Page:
Apple Finds It Can Do That

Winning a case against the Beatles' Apple Corps, Jobs & Co. can keep using its own name in music sales. Next up: digital downloads of the Fab Four?

The legal dispute between Apple Computer and the Beatles appears to have come to the end of its long and winding road. For the computer company, what started as a sad song was made better as a London High Court judge ruled on May 8 that Apple Computer (AAPL) can continue on its present course of selling music through its iTunes Music Store under its own name.

But whether getting the suit out of the way advances the possibility of having the Beatles' catalog available for digital download on iTunes or any other digital outlet -- well, fans may have to let it be for a while. Still, Apple Computer CEO Steve Jobs held out an olive branch, saying he hoped to land a deal to distribute Beatles tunes on iTunes. "We have always loved the Beatles, and hopefully we can work together to get them on the iTunes Music Store," Jobs said in a statement.


  Getting the Fab Four on iTunes would certainly be something, since the Beatles haven't yet allowed their tunes to be distributed on any Internet download service. Yet during the trial, Apple Corps chief Neil Aspinall disclosed that the songs are in the process of being remastered in order to make them available for digital distribution. He didn't set a timetable on when he thought it would happen.

Apple is clearly interested in adding the Beatles catalog to its extensive library of two million songs, but so are other services, including Microsoft (MSFT), Yahoo! (YHOO), RealNetworks (RNWK), Napster (NAPS), and the privately held eMusic. "I'm sure all the players are courting the Beatles to make sure their catalog ends up anywhere but iTunes," says analyst Michael Gartenberg of Jupiter Research. "But Apple has a history of landing elusive artists like Madonna, and in truth, there aren't many big-name artists remaining among the digital holdouts" (see BW Online, 5/2/06, "Napster: New Tune, Same Chorus?")

The London court decision ended what on the surface was a simple trademark dispute, but also pitted two generational cultural forces -- the baby boomers' favorite LP recording artists vs. Gen Y's entrepreneurial hero Jobs and Apple's groundbreaking digital-music service.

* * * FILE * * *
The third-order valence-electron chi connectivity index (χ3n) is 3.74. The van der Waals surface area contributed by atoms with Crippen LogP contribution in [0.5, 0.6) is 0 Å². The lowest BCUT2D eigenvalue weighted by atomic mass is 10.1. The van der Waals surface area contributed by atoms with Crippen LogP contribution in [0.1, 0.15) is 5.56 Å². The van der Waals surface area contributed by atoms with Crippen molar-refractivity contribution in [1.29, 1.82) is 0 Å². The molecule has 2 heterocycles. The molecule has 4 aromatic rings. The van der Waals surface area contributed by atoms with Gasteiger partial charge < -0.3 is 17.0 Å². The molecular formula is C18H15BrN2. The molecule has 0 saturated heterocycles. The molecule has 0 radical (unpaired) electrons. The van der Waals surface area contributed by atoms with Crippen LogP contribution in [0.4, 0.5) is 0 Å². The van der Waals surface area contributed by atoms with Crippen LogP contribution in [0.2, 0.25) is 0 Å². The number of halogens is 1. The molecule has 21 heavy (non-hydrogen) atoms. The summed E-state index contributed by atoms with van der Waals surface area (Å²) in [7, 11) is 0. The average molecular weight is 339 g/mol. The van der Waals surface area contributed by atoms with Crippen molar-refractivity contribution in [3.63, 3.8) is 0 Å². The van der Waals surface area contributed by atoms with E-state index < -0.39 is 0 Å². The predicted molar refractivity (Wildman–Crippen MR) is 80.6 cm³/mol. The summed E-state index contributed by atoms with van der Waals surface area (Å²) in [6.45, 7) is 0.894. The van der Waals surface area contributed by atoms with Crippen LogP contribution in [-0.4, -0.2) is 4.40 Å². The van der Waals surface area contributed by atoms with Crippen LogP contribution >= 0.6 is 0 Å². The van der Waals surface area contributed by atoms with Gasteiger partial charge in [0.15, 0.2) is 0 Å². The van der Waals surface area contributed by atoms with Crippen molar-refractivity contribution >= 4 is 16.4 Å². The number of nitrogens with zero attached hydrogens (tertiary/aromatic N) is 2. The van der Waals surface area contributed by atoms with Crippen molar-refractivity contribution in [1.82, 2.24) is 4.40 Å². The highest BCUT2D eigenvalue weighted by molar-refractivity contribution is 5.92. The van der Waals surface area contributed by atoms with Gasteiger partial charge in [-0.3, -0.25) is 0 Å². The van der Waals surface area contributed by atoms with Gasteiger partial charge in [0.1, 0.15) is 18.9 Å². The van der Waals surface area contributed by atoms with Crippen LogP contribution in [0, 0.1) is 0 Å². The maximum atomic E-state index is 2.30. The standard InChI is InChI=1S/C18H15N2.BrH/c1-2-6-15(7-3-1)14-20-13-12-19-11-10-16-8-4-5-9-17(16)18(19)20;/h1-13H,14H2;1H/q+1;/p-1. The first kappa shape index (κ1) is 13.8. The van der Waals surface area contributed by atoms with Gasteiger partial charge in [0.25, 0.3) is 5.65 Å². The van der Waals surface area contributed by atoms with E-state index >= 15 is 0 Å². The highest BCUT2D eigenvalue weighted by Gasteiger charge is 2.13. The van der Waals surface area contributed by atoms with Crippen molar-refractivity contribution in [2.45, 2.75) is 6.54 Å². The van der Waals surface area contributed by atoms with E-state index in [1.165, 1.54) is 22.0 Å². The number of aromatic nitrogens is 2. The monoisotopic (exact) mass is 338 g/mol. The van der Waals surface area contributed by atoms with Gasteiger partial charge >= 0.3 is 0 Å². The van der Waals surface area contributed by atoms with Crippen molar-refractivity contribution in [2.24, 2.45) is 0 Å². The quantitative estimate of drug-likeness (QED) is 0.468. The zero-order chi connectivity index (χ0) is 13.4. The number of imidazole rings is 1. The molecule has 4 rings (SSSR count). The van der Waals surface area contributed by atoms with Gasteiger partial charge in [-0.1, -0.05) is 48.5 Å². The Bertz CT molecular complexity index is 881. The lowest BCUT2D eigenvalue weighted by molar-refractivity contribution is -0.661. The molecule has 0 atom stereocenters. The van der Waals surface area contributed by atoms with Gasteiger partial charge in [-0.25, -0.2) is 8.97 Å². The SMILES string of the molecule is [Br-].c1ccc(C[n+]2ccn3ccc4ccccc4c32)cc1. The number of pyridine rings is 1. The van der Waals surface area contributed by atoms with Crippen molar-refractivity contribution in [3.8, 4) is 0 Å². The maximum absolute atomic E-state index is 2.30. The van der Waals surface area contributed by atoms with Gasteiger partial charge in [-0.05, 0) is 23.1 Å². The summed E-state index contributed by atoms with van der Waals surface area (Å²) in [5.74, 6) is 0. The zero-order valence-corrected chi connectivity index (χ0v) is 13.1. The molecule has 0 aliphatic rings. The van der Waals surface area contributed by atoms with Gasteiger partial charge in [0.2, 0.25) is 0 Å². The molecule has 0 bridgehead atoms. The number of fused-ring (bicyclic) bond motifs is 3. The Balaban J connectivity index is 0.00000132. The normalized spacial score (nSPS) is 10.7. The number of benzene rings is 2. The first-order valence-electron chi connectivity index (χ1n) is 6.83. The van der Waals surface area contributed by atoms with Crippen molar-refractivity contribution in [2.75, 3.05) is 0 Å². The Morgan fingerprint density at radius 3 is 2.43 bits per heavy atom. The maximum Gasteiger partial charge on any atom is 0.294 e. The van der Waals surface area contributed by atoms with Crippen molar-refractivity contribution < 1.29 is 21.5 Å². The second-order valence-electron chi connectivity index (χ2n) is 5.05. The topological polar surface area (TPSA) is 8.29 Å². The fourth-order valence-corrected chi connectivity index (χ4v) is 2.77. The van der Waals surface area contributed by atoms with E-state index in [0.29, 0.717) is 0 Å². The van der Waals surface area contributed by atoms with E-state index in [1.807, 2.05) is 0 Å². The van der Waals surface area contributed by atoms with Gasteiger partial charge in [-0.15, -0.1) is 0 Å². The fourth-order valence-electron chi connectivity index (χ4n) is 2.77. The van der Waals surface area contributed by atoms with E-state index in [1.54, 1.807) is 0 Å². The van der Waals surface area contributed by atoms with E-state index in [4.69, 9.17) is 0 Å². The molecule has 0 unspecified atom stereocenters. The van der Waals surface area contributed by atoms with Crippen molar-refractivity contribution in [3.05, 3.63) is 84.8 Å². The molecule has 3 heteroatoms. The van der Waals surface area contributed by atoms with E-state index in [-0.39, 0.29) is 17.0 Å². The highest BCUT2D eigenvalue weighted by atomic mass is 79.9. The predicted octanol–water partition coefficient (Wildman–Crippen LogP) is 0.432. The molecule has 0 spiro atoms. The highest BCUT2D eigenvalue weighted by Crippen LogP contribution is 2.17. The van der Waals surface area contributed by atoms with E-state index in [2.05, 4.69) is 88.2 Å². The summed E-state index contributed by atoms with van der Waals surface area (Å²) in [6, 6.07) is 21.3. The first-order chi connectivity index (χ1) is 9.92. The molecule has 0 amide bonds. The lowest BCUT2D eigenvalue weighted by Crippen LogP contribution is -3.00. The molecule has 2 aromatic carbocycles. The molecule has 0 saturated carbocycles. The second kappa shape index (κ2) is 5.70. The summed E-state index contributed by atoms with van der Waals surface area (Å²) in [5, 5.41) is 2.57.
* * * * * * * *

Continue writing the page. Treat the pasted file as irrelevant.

Apple Corps, the company founded by the Beatles in 1968 to manage their business interests, had taken the computer company to court last year over use of the Apple name to sell music. Doing so, the record company argued, constituted a violation of a 1991 agreement giving the Cupertino, (Calif.)-based Apple Computer the right to use the Apple name for a limited set of uses, namely, electronic goods, computers, telecommunications gear and, notably, data transmission and broadcasting services. For this, the computer outfit coughed up $26.5 million. The Beatles' company kept the rights to use the name in connection with music. (see BW Online, 3/29/06, "Apple vs. That Other Apple").

Once the iPod music player and the related iTunes Music Store became so popular -- and a profit center for the computer company -- the record company complained, leading to a bout of the sue-me, sue-you blues.

In issuing his ruling, Justice Edward Mann sided with the computer company, setting it free to operate iTunes under the Apple name. Mann wrote that the 1991 deal between the companies restricted Apple Computer from creating and selling its own music, not digitally distributing music created by artists working for established record companies. "I think that the use of the apple logo is a fair and reasonable use of the mark in connection with the service which does not go further and (unfairly or unreasonably) suggest an additional association with the creative works themselves," Mann wrote in a 29-page opinion.


  Apple Corps' Aspinall said he felt the judge had reached "the wrong conclusion" and promised to appeal.

Meanwhile, until the Beatles' catalog appears in digital form, fans can still put the group's tracks on their iPods or other music players by ripping them from CDs. The songs are also available digitally on peer-to-peer networks like Gnutella, eDonkey, and BitTorrent (see BW Online, 9/27/05, "BitTorrent's Grab at Respectability").But downloading them is illegal. So, as Ringo would sing, honey don't.

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